BORIS Johnson’s government has been engulfed by fresh accusations of cronyism and corruption over the dishing out of coronavirus contracts.

One of the Prime Minister’s longest-serving advisers approved a £187 million taxpayer-backed loan for a property developer he was being paid by, it has been reported.

The Sunday Times said Lord Udny-Lister authorised the loan made by Homes England, the affordable housing agency he was chairing, for Delancey in 2019.

The report follows hot on the heels of accusations made against senior UK Government ministers Priti Patel and Matt Hancock.

Lord Udney-Lister, who left Downing Street earlier this year, was quoted by the newspaper as saying: "I apologise for not taking sufficient steps to prevent any perception of a conflict."

A Ministry of Housing, Communities and Local Government spokesman added: "We introduced the £3.5 billion Private Rented Sector Guarantee Scheme and made changes to the National Planning Policy Framework to support additional new build private rented homes.

"The loan for the programme was raised in the bond market, supported by the Government's guarantee rather than with taxpayer's money, ensuring good value for money. Proper process was followed at all times."

Labour’s David Lammy wrote on social media: “The sleazy, grubby, double-dealing @Conservatives have rotten government to its core.”

Meanwhile, Hancock personally intervened to help a disgraced former Conservative minister secure a PPE deal worth £180 million, according to a separate Sunday Times report.

The Health Secretary assisted Brooks Newmark, who resigned just months after being made minister for civil society in 2014 after he was exposed as having sent sexually explicit photographs to a male journalist posing as a 20-year-old Tory party activist.

Last May, Newmark joined forced with the owner of a dog food company who had set up a firm to broker PPE deals for international manufacturers.

A Freedom of Information request for National Audit Office emails show that later that month he lobbied the Government on behalf of a Hong Kong firm. After a series of email exchanges with Hancock and his senior aides, the company won a £178 million contract in June to supply millions of pairs of goggles to the NHS.

The National: Health Secretary Matt Hancock said it was "brilliant" to get his first coronavirus vaccine (Kirsty Wigglesworth/PA)

READ MORE: Priti Patel accused of 'glaring' breach of ministerial code in PPE lobbying row

Hancock defended his conduct in an interview with Andrew Marr earlier.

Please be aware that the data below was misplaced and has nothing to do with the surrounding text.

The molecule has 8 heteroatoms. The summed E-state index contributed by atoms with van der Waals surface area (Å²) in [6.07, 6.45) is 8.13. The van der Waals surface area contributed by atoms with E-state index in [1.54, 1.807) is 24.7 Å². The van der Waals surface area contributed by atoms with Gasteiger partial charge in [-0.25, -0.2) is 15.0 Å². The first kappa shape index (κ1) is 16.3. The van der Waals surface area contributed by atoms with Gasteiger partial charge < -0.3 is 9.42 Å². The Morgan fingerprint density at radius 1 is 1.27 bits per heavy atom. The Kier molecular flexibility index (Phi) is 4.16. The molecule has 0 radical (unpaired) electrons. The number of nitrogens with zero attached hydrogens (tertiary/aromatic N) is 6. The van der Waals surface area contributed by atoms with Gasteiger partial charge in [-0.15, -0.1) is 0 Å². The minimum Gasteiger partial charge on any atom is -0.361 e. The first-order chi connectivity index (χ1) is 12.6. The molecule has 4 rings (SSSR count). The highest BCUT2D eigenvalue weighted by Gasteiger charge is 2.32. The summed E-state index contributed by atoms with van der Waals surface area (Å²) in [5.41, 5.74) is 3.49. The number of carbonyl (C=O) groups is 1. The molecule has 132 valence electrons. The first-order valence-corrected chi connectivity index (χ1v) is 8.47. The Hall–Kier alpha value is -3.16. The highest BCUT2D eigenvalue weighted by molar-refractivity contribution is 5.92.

He said: “Of course when someone approaches the Health Secretary in the middle of a pandemic when you are desperately short of PPE it is perfectly reasonable for the Health Secretary to then send on the email and say ''can we have a look at this?’ “I didn't have anything to do with the signing of any of these contracts … I wanted it to be looked at and by the way, 90 million goggles later I'm glad that I did.”

It comes after Patel was accused of a "flagrant breach" of the ministerial code by lobbying a fellow minister in an attempt to secure a healthcare firm access to a personal protective equipment (PPE) deal said to be worth £20m.

Labour has urged Cabinet Secretary Simon Case to investigate the Home Secretary over efforts to sway the award of a contract after being approached by a Tory activist.

Patel attempted to apply pressure to Cabinet Office minister Michael Gove in May last year during efforts to secure the contract for Pharmaceuticals Direct Limited (PDL).

Her efforts failed after Health Secretary Hancock said the masks were "not suitable for the NHS", according to disclosure in a legal case.

But PDL was awarded a £102.7 million contract weeks later in July to provide a different type of mask, during which Samir Jassal was also the contact.

Jassal has stood as a Conservative candidate at two general elections and has met Boris Johnson and David Cameron.

A spokesman for Patel stated: "The Home Secretary rightly followed up representations made to her about the vital supply of PPE.

"During a time of national crisis, failure to do so would have been a dereliction of duty."

However, Labour urged the Cabinet Secretary to investigate Patel in a letter signed by deputy leader Angela Rayner and shadow home secretary Nick Thomas-Symonds.

They said there is "no evidence that the Home Secretary had any interest" in the PPE deal until contacted by Jassal, suggesting she did it "as a favour to her friend".

"This would represent a glaring and flagrant breach of the ministerial code," they concluded.